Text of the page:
Monthly Archives: August 2018

The Book Whisperer & The Great Alone


The Book Whisperer resisted reading The Great Alone just as she resisted reading The Nightingale by Kristin Hannah—primarily because of the hype. Then I went to a book club meeting at my local library. Marilyn, a member of the club (and also a friend from yet another book club!) was holding The Great Alone which she had found on the Quick Pick shelf. She had already read it, so she was trying to see if anyone else in the group wanted to check it out. Since The Great Alone was unexpectedly readily available, I checked it out. I’m reading only four other books at the same time, so why not five?

The Great Alone has received a great deal of attention and reviews of it abound. Here’s my take on the book. Hannah has created a memorable story peopled with a variety of characters, oddball, ordinary, and extraordinary. Alaska itself becomes a character in the story because of its beauty, its danger, and its unpredictability.


People move to Alaska for all sorts of reasons, good and bad. The Allbrights unexpectedly inherit a piece of property complete with a ramshackle cabin in Kaneq, Alaska, a remote village.  Ernt Allbright, a returned Vietnam vet and former POW, suffers from nightmares, depression, and anger. Cora, his wife, and Leni, his thirteen-year-old daughter, know to stay out of his way as much as they can when the bad moods strike. The family moves often because Ernt, though an excellent mechanic, cannot hold a job very long at a time.

In his dark moods, Ernt is violent and abusive to Cora. The pair continue that domestic violence circle of beatings, forgiveness, beatings, and forgiveness. Cora insists that she cannot leave Ernt because she loves him. She also knows he will come after her if she does leave. Cora never presses charges against Ernst. For a long time, Leni is immune from her father’s beatings even though he may lash out verbally at her.

The sudden move to Alaska is supposed to solve all the family’s problems. They can “live off the grid.” The family is ill-prepared to live in the remote village in Alaska. And what will the long, long, dark days and nights do for Ernt’s depression and rage? He thinks he can live with his family in isolation and all will be well.

The Allbrights must overcome their own ignorance of how to live in such a dangerous climate. They need to learn how to protect themselves, to kill wild game and prepare it for storage and later for the table, and they need chickens and goats as domestic animals for food and milk. As a reader, I have some problem with the learning curve that must occur. Even though the Allbrights arrive in May and have the summer to prepare, that is not really enough time to be ready for the dark, freezing winter ahead.

Ernt meets like-minded people, Mad Earl, whose son willed Ernt the property, and Mad Earl’s extended family. They are certain a pandemic, a nuclear bomb, or natural catastrophe will befall the US, so they are survivalists, prepared for any eventuality. They have weapons, stockpiles of food and a compound they can protect and defend against marauders in case of disaster. Ernt buys into their paranoia because he is already on that track with his PTSD. In fact, as time goes on, Ernt becomes more obsessive than Mad Earl and his clan.

Tom Walker represents another prominent family. Tom’s grandparents homesteaded years earlier, so his family has been in Alaska for many years, making him Alaskan royalty. Walker is also wealthy from inherited money and his own hard work. He and his wife are separated and she lives with another man nearby. Their son Matthew, Leni’s age, moves between the two parents’ homes.

Large Marge must be included in the cast of characters. She runs the general store, such as it is, in Kaneq. She is a former prosecutor from DC. As her name suggests, she is a large woman with many skills and becomes a great friend to Cora and Leni. She tells the Allbrights that the community works together and they not only help one another, but they also look out for one another. Large Marge cautions the Allbrights that “Alaska herself can be Sleeping Beauty one minute and a bitch with a sawed-off shotgun the next. There’s a saying: Up here you can make one mistake. The second one will kill you.”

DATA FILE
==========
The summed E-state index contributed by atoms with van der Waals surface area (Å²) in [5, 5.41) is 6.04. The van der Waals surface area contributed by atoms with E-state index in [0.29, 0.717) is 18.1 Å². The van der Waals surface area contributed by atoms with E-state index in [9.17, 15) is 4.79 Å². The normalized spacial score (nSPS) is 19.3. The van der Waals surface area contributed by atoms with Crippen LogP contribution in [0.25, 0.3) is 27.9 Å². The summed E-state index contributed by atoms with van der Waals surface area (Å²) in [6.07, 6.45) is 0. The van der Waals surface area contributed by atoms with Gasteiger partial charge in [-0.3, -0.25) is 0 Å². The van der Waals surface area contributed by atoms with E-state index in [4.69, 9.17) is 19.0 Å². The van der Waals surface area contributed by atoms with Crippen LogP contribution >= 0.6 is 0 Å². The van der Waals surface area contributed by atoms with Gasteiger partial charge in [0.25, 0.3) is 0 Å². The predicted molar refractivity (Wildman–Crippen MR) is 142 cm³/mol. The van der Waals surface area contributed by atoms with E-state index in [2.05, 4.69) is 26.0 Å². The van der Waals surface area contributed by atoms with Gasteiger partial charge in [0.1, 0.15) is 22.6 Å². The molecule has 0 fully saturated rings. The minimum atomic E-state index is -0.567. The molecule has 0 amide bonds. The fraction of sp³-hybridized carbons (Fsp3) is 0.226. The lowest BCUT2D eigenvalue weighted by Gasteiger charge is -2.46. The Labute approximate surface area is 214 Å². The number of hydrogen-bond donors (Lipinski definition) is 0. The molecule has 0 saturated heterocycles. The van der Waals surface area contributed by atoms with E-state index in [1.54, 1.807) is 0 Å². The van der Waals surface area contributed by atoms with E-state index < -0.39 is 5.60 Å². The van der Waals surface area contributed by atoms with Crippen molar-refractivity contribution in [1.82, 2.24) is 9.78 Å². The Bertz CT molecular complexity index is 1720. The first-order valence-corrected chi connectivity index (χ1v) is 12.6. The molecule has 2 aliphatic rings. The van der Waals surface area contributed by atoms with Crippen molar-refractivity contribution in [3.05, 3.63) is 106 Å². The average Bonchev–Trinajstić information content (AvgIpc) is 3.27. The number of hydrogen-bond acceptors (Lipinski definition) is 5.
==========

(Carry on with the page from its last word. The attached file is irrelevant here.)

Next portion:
Of course, along with his paranoia and PTSD, Ernt is jealous; Cora is a beautiful woman and she enjoys attention. Even though she never does anything wrong, Ernt is immediately jealous of Tom Walker because he pays a little attention to Cora. Even if Tom simply acts neighborly, Ernt is suspicious and jealous.

Ernt tries to stir up trouble, pitting himself and the Mad Earl clan against Tom Walker, especially when Walker says he is bringing improvements like electricity and a new saloon to Kaneq. Ernt keeps comparing Walker’s changes to Disneyland or Los Angeles, far from the truth. Unfortunately for Ernt, he picks the wrong battle because Mad Earl and his clan decline to join in the fight against Walker. They take jobs with Walker in the building of the lodge and saloon. They tell Ernt he is off base. He is the newcomer and trying to divide the long-time members of the village.

To retaliate, Ernt decides to build a WALL (sound like a familiar refrain?) around his family’s compound. Of course, this wall, not only keeps others out, it keeps Cora and Lena as prisoners because once the wall is complete, Ernt puts a huge chain over the entrance and wears the key to the lock around his nect.

Even when Leni and Cora very privately discuss running away, the odds are against them. How can they manage to leave with only the clothes on their backs when Ernt has walled them in? Of course, Hannah adds romance to the story between Matthew Walker and Leni Allbright – Romeo and Juliet. The two are thirteen when they meet and they feel an instant connection partly because they are the only two that age in the village.

With Ernt becoming more and more paranoid and with the building of the wall to surround the property, Cora and Leni face greater dangers from the man they love than they do from the cold, dark, and wilderness. To discover what happens, read The Great Alone.

Kristin Hannah’s Web site:

A nearby town where the people of Kaneq can find supplies, Homer, Alaska’s Web site:



The Book Whisperer Scored Books!